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Education & Outreach


Transgender Awareness Week: Gendered Language in Adoption

transgender awareness week

It is Transgender Awareness Week in the United States, and in this week, transgender people and their allies bring awareness and engage in advocacy around issues of prejudice, discrimination, and violence against transgender and non-binary people. This week ends on the Transgender Day of Remembrance, an annual observance on November 20th, which honors the memory of transgender people whose lives were lost in acts of anti-transgender violence. Started in 1999 by transgender advocate Gwendolyn Ann Smith as a vigil to honor the memory of Rita Hester, a transgender woman killed in 1998, it is now a national memorial to those we have lost. 

You may be asking yourself, what does this have to do with your mission? As it turns out, a lot. 

We sit in a very unique position in the adoption landscape; not so much in it, but on the other side of it. As a neutral third-party helping birthparents - not expectant mothers, but parents who have placed a child for adoption - the language that we use is dictated by the language used by adoption agencies and adoption professionals. If the purpose of Transgender Awareness Week is to educate about transgender and gender non-conforming people and the issues associated with their transition or identity, in the adoption landscape one of those issues has to do with the gendered, heteronormative language used in adoption.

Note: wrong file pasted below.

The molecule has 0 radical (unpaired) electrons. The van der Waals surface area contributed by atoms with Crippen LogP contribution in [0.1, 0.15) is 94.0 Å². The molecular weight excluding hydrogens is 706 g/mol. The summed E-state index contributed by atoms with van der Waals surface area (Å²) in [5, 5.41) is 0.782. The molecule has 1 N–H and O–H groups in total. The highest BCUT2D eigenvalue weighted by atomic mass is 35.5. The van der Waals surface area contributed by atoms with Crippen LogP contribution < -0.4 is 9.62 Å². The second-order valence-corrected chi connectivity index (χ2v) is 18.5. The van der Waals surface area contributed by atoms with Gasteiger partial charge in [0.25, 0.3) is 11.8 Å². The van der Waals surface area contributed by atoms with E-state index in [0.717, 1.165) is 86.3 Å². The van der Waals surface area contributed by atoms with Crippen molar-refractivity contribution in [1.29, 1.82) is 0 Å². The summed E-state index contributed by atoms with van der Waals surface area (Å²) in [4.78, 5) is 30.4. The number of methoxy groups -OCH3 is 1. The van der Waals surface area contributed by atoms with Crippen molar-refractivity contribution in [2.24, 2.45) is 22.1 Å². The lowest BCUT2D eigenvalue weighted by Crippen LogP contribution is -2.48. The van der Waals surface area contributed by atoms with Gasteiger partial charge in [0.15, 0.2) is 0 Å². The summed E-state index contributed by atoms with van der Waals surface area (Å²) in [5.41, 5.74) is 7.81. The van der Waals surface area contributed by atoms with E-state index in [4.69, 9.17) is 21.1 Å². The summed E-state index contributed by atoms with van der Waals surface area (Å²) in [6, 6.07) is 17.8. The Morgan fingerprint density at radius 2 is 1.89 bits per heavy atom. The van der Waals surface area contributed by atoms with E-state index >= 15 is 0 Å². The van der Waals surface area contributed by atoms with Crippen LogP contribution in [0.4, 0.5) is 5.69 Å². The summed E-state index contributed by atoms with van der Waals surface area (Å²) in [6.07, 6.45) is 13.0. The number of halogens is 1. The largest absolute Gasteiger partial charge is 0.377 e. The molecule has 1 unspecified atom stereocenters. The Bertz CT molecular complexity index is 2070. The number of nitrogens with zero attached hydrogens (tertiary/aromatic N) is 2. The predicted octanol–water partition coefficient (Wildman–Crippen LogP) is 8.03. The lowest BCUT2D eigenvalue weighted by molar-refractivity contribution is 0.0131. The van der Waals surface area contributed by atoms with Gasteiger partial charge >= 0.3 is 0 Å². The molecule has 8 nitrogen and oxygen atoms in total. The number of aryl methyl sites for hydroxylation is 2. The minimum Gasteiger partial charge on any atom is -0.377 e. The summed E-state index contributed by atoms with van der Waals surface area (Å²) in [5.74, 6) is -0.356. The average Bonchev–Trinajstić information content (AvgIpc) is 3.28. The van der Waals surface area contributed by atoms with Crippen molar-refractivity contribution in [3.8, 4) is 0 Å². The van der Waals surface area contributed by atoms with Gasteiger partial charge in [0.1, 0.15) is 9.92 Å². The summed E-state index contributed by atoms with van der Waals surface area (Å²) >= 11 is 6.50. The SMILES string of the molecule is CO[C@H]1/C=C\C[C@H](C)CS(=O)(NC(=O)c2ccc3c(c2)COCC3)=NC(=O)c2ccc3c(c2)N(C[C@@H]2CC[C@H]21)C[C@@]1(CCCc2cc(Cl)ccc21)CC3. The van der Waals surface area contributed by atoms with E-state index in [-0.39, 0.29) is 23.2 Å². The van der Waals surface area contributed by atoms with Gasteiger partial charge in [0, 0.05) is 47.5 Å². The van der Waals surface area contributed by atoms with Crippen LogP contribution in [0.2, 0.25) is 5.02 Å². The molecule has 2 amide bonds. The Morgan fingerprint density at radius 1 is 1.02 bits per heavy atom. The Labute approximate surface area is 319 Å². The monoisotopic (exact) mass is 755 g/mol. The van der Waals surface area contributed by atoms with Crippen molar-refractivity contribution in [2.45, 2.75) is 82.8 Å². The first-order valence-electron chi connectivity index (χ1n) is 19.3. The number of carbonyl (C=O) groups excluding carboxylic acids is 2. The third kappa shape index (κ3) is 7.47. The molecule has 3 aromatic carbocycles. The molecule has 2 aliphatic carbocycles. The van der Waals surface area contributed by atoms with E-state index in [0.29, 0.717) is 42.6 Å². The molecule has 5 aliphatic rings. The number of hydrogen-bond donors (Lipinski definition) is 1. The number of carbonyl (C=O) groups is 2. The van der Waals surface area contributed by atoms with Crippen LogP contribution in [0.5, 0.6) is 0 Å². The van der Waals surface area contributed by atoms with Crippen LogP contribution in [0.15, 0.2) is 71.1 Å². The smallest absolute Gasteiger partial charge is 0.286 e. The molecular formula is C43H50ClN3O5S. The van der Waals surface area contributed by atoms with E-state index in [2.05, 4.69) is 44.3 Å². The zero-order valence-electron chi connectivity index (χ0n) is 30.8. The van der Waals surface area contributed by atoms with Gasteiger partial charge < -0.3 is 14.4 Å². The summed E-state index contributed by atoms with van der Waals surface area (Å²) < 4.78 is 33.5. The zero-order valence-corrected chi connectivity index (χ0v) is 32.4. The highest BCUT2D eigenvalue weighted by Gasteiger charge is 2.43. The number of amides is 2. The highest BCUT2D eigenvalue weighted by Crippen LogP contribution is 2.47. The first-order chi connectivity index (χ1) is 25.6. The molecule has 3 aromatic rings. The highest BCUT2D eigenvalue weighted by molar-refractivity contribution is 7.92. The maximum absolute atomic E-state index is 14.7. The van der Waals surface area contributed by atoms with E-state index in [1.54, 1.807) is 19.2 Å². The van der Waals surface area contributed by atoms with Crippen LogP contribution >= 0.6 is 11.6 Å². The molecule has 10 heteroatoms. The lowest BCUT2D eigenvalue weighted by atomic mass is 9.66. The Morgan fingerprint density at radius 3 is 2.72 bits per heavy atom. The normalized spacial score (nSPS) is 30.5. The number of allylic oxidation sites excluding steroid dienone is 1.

If you follow us on social media, or read our website or newsletters, you may have noticed that we use a lot of gendered language to identify the birthparents we serve, but we know that that the same language that helps some people find us on Google can also make other people feel unwelcome, and we don’t want anyone to feel that way. In the adoption industry,  advocates for Positive Adoption Language do so because it is meant to be neutral; to not rob either adoptees or birthparents of their dignity. However, positive adoption language is not intersectional: it still relies heavily on prescriptive gender assumptions. Birthmom. First Mother. And these terms are great, if they feel like they fit, and for a lot of people, they do feel that way. However, not everyone that gives birth feels comfortable using the gendered word ‘mother’, and while the term birthgiver is gaining traction, it doesn’t describe the unique position of both giving birth and then placing a child for adoption. We also struggle with how to delineate our programming without using the gendered terms most common in adoption - we offer help to birthparents, but each birthparent, both the one that gave birth and the one that did not - has different needs, and there just aren’t Googleable terms yet to make that distinction without making gender assumptions.

Change happens slowly. We have seen the adoption industry slowly move to more neutral, less shaming language in the Positive Adoption Language movement, and hopefully we will see it continue to shift to terminology that is less gendered and more inclusive.

And while we wait for that to happen, we want to remind our community that regardless of how you identify or the pronouns you use, if you have placed a child for adoption, we are here for you. We are here for transgender birthparents, and gender fluid birthparents, and non-binary birthparents. We are here for you. 


Thank you for recognizing the importance of post-placement support: